Development of a more robust tool for postural stability analysis of laparoscopic surgeons

Gyusung Lee, Adrian E. Park

Research output: Contribution to journalArticlepeer-review

13 Scopus citations


Background: Physical difficulties experienced by surgeons performing minimally invasive surgery (MIS) are being given extensive attention by ergonomic researchers. Postural stability, not commonly addressed, is our prime focus. Center of pressure (COP) alone is used in the few existing postural stability studies. Using COP, we previously correlated postural stability to instrument type, task difficulty, and skill level. This study, including center of mass (COM), sway area analysis, and what we uniquely term postural stability demand (PSD), extends our investigation. Methods: Six surgeons from different experience levels were recruited to complete three fundamentals of laparoscopy (FLSTM) tasks. Standing on two force plates, participants performed each task as a motion capture system recorded body movements. An ellipse was created for sway area analysis of COP, the point where the ground reaction force was located, and COM, the point at which body mass was concentrated. PSD was defined as the mean distance between the COP and COM locations in the anterior-posterior (A-P) or medial-lateral (M-L) directions. Postural parameters and performance time were correlated. Results: COM and COP sway areas positively correlated with pegboard transfer performance time (r = 0.928, p < 0.05; r = 0.864, p < 0.05) and also with circle-cutting performance time (r = 0.858, p < 0.05; r = 0.779, p = 0.06). However, COM and COP sway areas negatively correlated with endo-loop placement performance time (r = -0.925, p < 0.05; r = -0.935, p < 0.05). These results indicate unique postural controls based on skill level. During all tasks, PSD in the A-P direction strongly correlated with performance time (r = 0.829, p < 0.05; r = 0.913, p < 0.05; r = 0.880, p < 0.05), indicating that less-skilled participants experienced increased postural demands. Conclusions: This study demonstrated that variance in postural adjustments, as evidenced by sway area analysis, correlate to skill level and individual task. Strong correlation between PSD and performance time shows potential as a predictor of skill levels. Combining COM, COP, and PSD data produces a more robust analytic tool for identifying postural adjustments that can be correlated with skill level.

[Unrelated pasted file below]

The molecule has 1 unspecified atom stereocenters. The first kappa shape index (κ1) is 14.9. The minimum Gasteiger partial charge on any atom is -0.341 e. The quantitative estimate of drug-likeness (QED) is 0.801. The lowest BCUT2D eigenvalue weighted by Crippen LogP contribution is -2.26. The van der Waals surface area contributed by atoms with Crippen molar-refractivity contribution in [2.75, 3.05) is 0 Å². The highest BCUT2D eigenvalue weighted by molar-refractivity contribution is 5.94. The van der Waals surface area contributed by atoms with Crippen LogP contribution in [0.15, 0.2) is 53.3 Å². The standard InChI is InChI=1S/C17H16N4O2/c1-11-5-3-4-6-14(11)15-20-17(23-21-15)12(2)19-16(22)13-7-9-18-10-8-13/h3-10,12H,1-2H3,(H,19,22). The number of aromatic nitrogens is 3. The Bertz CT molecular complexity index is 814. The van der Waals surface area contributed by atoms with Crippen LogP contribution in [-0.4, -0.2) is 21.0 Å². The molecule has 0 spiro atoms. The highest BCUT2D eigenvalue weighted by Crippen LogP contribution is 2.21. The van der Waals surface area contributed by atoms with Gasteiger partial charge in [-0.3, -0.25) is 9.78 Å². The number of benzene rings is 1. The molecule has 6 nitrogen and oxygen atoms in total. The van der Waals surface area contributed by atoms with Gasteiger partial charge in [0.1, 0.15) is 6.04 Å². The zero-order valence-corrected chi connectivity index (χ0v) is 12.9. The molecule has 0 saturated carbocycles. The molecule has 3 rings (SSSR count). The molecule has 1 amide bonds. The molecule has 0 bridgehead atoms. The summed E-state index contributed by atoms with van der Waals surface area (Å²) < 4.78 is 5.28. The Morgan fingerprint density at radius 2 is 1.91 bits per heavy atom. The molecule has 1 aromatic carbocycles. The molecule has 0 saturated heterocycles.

Original languageEnglish (US)
Pages (from-to)1087-1092
Number of pages6
JournalSurgical Endoscopy and Other Interventional Techniques
Issue number4
StatePublished - Apr 2008
Externally publishedYes


  • Center of mass (COM)
  • Center of pressure (COP)
  • Ergonomics
  • Force plate
  • Laparoscopy
  • Postural analysis

ASJC Scopus subject areas

  • Surgery


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